Courtesy Sarah Rugheimer
Feb. 11, 2020
Dr. Sarah offers tips on self-care, Irish dancing, and finding life on distant planets
Where most mortals would be gasping for air on the summit of Mt. Aconcagua (6,959 metres), Sarah Rugheimer, BSc’07, broke into dance — a spicy Argentine tango peppered with a few bouncy Irish steps. There’s not a lot that is “typical” about this 36-year-old astrophysicist, who was on this April’s roster of TED Talks, now bumped until July.
Mountain climbing may well be a passion for this University of Calgary alumna, who has also summited Chimborazo (6,268 m), Kilimanjaro (5,895 m) and Cayambe (5,790 m), but that’s not what she’ll be discussing in Vancouver during her 18 minutes of TED fame. Alongside 19 other visionary TED speakers, Rugheimer will illuminate her audience with her primary research question: How can we detect signs of life, or biosignatures, on distant planets?
And yes, with the potential to reach millions of viewers, this Oxford postdoc, who is driven to discover whether we are alone in the universe, is nervous.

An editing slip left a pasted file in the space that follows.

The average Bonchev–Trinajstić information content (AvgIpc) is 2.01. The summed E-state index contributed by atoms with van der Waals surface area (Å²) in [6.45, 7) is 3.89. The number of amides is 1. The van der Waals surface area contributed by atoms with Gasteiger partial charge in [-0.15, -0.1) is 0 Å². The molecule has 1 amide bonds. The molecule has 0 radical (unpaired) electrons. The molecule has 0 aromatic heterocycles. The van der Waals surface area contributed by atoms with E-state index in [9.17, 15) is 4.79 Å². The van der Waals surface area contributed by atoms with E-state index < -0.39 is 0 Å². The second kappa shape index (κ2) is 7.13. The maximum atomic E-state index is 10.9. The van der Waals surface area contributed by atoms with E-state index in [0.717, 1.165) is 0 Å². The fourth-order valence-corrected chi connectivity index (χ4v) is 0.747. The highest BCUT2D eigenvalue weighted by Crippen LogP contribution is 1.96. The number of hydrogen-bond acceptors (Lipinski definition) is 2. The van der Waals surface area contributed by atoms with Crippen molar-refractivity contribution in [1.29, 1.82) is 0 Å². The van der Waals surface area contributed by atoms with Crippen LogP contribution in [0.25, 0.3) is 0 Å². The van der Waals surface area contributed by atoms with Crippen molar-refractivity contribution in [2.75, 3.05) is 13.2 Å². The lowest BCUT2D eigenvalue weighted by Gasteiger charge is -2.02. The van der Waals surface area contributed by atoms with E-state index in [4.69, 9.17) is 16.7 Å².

“She shouldn’t be,” says Dr. David Hobill, PhD, with a laugh. He’s a shameless fan who remembers Rugheimer as “outgoing, very bright, observant, disciplined, very personable.
“Plus, she knows her subject,” adds Hobill, associate professor in UCalgary's Faculty of Science. Years ago, Hobill taught classic mechanics and mathematical physics to Rugheimer. Like Rugheimer, Hobill is a mountaineer and likes to perform. He’s acted in Waiting for Godot and The Homecoming.
“When you’re an actor, you have to know your script and learn to roll with the punches. Sarah can do that, so she’ll be fine. And her area of research is so exciting,” he says. “She’s been exploring the universe in a different way that no one else has ever done. It’s not like doing a homework problem where someone tells you the answer; you have to figure it out yourself. That’s what she’s been doing.”
Rugheimer is a Glasstone Research Fellow at the University of Oxford and a Hugh Price Fellow at Jesus College, Oxford. She co-hosts a podcast with fellow exoplanet astronomer Dr. Sarah Ballard called Self-Care With Drs. Sarah about navigating life’s challenges by putting your mental and physical well-being first.
And with those endorsements, here’s a quick cut to Sarah Rugheimer, who’s now living in Oxford, England.
Q: Before we get to the TED Talks, let’s back up: You’re originally from Montana — so why did you decide to take your undergrad degree at the University Calgary?